Here is a new ruse. The local boys use signs with peoples’ names to get access inside the pass control gates, then make like officials who are going to open another pass control lane for you, grab your passports and expedite you through the lines – which really works – with the acquiescence of the real pass control clerks, for tips.

They’re on you tight as a surgical glove, then the baggage cart cadres pile on just outside the pass control desk. These fellows artfully monopolize every last baggage cart and attach themselves to you. I give the pass control expediter a dollar – we have no local money – and he demands ten. “Get lost,” we explain and finally, at unending length, he does.

Been down this routine. We tell the round little man who appoints himself to help at the bag carousel (additional to the goon with the cart), “We do not want your help, we will not pay you, go away.” He smiles and laughs because that is surely a big joke, and doesn’t move. I say the same words slowly and seriously. He shakes his head, for a terrible wrong has been done him, and slowly, eventually, leaves. But he is back, outside at the curb, for one last try. His cousin is a taxi driver, see….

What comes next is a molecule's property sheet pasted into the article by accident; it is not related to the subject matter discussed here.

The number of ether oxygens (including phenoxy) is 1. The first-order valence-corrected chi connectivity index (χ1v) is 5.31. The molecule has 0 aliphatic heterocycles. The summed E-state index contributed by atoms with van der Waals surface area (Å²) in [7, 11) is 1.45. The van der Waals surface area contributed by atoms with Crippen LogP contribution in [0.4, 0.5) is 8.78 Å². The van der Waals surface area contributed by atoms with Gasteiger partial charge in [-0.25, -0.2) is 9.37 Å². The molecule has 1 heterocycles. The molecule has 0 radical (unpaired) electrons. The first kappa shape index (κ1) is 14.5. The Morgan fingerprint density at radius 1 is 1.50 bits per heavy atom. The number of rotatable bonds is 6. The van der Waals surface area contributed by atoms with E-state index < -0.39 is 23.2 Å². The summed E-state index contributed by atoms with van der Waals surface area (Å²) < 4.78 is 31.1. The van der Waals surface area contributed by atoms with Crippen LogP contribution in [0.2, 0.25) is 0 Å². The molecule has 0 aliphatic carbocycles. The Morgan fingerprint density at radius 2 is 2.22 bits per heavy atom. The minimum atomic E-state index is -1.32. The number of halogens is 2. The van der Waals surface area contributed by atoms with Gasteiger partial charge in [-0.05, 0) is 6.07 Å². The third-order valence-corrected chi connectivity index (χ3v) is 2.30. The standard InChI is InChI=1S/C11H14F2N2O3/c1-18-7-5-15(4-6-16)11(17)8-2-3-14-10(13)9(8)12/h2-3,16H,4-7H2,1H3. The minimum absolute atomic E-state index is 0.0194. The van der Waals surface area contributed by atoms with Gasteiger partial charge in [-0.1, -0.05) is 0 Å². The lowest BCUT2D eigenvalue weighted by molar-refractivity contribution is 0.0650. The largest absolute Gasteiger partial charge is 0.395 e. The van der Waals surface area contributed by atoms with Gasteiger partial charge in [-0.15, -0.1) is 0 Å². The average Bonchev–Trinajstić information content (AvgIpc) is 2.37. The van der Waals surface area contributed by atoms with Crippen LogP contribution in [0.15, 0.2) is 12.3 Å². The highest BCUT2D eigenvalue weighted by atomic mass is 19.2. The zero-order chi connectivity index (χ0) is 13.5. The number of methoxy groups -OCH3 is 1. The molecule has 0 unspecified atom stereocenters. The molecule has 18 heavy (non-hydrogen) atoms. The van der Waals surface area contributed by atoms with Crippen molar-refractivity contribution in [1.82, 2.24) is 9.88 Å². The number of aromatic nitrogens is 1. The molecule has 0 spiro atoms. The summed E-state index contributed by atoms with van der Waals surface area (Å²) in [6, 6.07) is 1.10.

•••••

Havana, Cuba

Havana, Cuba

Two open aisles confront Citizens and Residents in the arrivals hall, Miami. We’ve just flown the 43 minutes from Havana, March, 2012, during the brief Obama era flirtation with Cuba, on one of nine flights to Florida listed at Jose Marti Airport the morning of our return. (We arrived at U.S. Passport Control with our enabling paperwork, a sort of license to travel to Cuba, at the ready, anticipating red tape. In the event, the agent didn’t bat an eye, just waved us in. “Welcome back.”)

Everyone hurries to fill the queues that snake around way behind the pass control booths. The lines back up pretty quickly. You learn to hustle off the plane because it’s like airport check-in lines in reverse, if you pick a lane where there’s some indefinable problem, or the agent’s just having a bad day, each person in front of you could mean an extra six, eight, ten minutes. (Pro tip: If there is a choice of stairs or escalator between the plane and pass control, ALWAYS hustle up the stairs. Most people don’t.)